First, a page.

Officials in Newtown, Connecticut say they have begun demolishing Sandy Hook Elementary School, and expect to have the school razed completely by the first anniversary of the horrific massacre there.
The town planned earlier this year to have the school—the site at which Adam Lanza fatally shot 20 first graders and six adults—torn down and rebuilt. "To me, that is always going to be a site where 26 people were murdered," Laura Roche, who sat on the panel that decided the school's fate, said in May. Officials say workers finally began razing a section of the school on Thursday, with demolition work continuing slowly over the next few weeks. "The process of demolition is incremental, staged precisely and executed carefully,” Pat Llodra, a town official, told the Associated Press. “There is no wrecking ball action; it is rather a piece-by-piece, section-by-section removal.”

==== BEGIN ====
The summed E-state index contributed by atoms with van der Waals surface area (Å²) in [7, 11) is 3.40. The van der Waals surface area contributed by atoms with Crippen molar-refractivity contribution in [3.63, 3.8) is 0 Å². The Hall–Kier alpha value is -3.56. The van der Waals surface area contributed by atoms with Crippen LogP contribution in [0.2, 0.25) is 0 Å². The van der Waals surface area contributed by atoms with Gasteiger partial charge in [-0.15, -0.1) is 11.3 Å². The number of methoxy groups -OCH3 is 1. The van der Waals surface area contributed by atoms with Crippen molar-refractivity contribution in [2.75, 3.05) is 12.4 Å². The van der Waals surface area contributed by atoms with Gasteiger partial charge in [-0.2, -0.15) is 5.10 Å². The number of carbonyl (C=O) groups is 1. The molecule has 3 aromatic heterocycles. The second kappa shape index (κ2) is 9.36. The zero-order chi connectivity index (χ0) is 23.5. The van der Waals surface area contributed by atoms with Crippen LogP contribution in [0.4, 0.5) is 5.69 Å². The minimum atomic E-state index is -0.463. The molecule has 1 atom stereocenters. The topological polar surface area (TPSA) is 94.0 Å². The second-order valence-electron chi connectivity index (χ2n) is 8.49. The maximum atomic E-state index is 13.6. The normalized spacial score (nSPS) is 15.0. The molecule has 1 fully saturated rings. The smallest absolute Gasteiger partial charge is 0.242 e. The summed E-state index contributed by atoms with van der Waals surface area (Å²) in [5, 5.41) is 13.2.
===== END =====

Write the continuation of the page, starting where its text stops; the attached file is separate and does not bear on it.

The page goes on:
Officials want the school gone completely by December 14th, which is the anniversary of the shooting. They are also taking pains to ensure pieces of the demolished school aren't pilfered and turned into macabre souvenirs. "We don’t want to have happen what happened to some of the stuff from 9/11,” Robert Mitchell, the chairman of the town’s public building and site commission, told the Times, noting that workers had to sign confidentiality agreements. “It would be embarrassing. The steel will be melted, and nothing identifiable will be leaving the site."
Since last year's massacre, Sandy Hook Elementary's 400 students have been attending school at a previously unused building in nearby Monroe, Conn. The state has bequeathed nearly $50 million in grant money to the town for the new school's construction, and the building is expected to be completed by December 2016.